One thought I’ve had from time to time, even discussed with other whipmakers, in regards to the subject of whipmaking…when is a whipmaker considered a professional whipmaker? Though I myself do build whips as my main profession, I don’t regard myself as a professional whipmaker. Now & then, while surfing the web, I’ll come across someone’s website & read the words, "I’ve been making whips professionally for [some number of years]." This statement isn’t unique to any one person, so please understand, I’m not focusing on any individual, but on the subject of professional whipmaking. Also, it isn’t my intent to cause speculation of anyone that does claim to be a professional, so please don’t read into this as anything more than that.
When someone states that they’ve been making whips professionally for a certain length of time, are they a self-proclaimed professional? Did they become a professional after a specified number of years? Do you see what I’m getting at here…what is a professional whipmaker and how does a person become one? If you could take a poll of every single whipmaker that’s ever lived, past & present, I’m sure the opinions would be as diverse as they are interesting.
Australia is rich in many traditions, whipmaking being just one of those jewels. Long ago, someone learning the trade of whipmaking would work a number of years as an apprentice to an established whipmaker, being taught the craft under the watchful eye of his or her mentor. This is still true today, though not with all who learn this meticulous craft. Most of the whipmakers in this country are labeled as self-taught. Here in the U.S., whipmaking was quickly becoming a dying trade until, with the help of the big screen, a man named David Morgan did much to help recapture the interest in building whips. His example helped turn the attention of would-be whipmakers back to the Australian principles that had influenced Mr. Morgan’s own whipmaking. Today, scores of people can trace their first interest in whips back to the Indiana Jones movies and the man who made the early whips used in the filmmaking, David Morgan.
Who am I to say who’s a professional and who isn’t? Perhaps those who’ve been taught in the traditional Australian way should decide. Maybe those who study whips in general or historians of the trade would be better equipped to outline the requirements of a professional whipmaker. Or possibly those who have handled a vast assortment of whips from artisans around the world and over many decades. Each of us has his own criteria, I believe, for determining who we feel deserves the title of professional whipmaker. Here are just a few of my observations of some of the top whipmakers of today.
1. The top whipmakers of today consistently offer quality products. Each of them has his/her own standard of quality. What one may feel is a good product, another may not allow to leave the shop. He or she decides what their standard is, consistently adhering to it. Because of this, people come to expect a consistent level of quality.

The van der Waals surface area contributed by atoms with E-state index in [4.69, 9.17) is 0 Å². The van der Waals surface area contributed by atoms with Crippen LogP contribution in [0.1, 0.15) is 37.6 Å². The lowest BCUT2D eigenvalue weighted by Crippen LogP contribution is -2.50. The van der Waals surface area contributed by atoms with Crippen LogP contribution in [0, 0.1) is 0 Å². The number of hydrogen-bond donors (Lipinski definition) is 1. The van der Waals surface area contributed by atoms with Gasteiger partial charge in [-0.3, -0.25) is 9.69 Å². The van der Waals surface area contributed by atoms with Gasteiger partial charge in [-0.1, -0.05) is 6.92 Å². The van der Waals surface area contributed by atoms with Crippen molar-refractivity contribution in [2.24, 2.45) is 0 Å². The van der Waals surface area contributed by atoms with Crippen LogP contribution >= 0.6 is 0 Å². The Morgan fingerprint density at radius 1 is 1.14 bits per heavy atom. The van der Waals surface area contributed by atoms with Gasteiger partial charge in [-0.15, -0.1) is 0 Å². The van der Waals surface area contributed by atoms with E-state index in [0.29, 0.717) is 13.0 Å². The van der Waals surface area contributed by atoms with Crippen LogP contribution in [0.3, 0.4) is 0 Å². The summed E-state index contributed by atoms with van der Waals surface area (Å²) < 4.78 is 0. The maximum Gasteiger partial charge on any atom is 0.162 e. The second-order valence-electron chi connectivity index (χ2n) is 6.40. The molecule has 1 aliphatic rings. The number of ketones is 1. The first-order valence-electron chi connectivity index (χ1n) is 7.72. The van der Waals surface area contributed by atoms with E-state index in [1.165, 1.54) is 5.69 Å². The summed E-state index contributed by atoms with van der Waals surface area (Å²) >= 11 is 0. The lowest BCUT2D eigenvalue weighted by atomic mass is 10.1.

2. The top whipmakers are always learning. They’re very teachable, as much now as when they started. They can never know enough about their craft. They read everything they can get their hands on, talk with other whipmakers, share ideas, practice, practice, practice. They’re always learning.
3. Because the top whipmakers are always learning, they are always improving. I remember reading in a forum years ago a statement by Paul Stenhouse. It was to the effect that his skill was to the point of refining, "always refining." If I were to look at say, a Joe Strain whip, from 2 years back, and then one he finished today, there may not be any noticeable differences to me. Yet there may be to him. He could tell you what he does better today, though his skill is already head & shoulders above most others. The differences may be subtle, as refinement usually is. The top whipmakers are always improving, forever raising their own standards.
4. The top whipmakers act professional. For them, whipmaking is a livelihood, not a means to simply make money. Many refer to it as a passion, an art. For them, it’s about making the best product they can make and not making a name for themselves. They are respectful of their peers and always remember who went before them. They take pride in their craft, are gracious, and would never intentionally say or do anything to hurt this craft or anyone else dedicated to its furtherance.
5. To a professional, it’s never about the title & always about the work. If ones takes whipmaking seriously, is committed to always learning & improving, then at some point, he or she will be taken seriously by others. Maybe that’s what ultimately being a professional is.
In the end, each of us has his or her own ideas on what a professional whipmaker is. For in this vocation, the lines aren’t clearly drawn. There are no schools or universities handing out diplomas or degrees in whipmaking. No board of trustees or panel to stand before & answer endless questions. No written or physical test determining one’s whipmaking status. If one must seek to be known as a professional whipmaker, then learn as much as possible, constantly work at improving your skills, act professional & strive to make the best whips you can possibly make. I think maybe, if we just focused on those things, the word professional wouldn’t really matter all that much.
Thanks for reading~ Steve.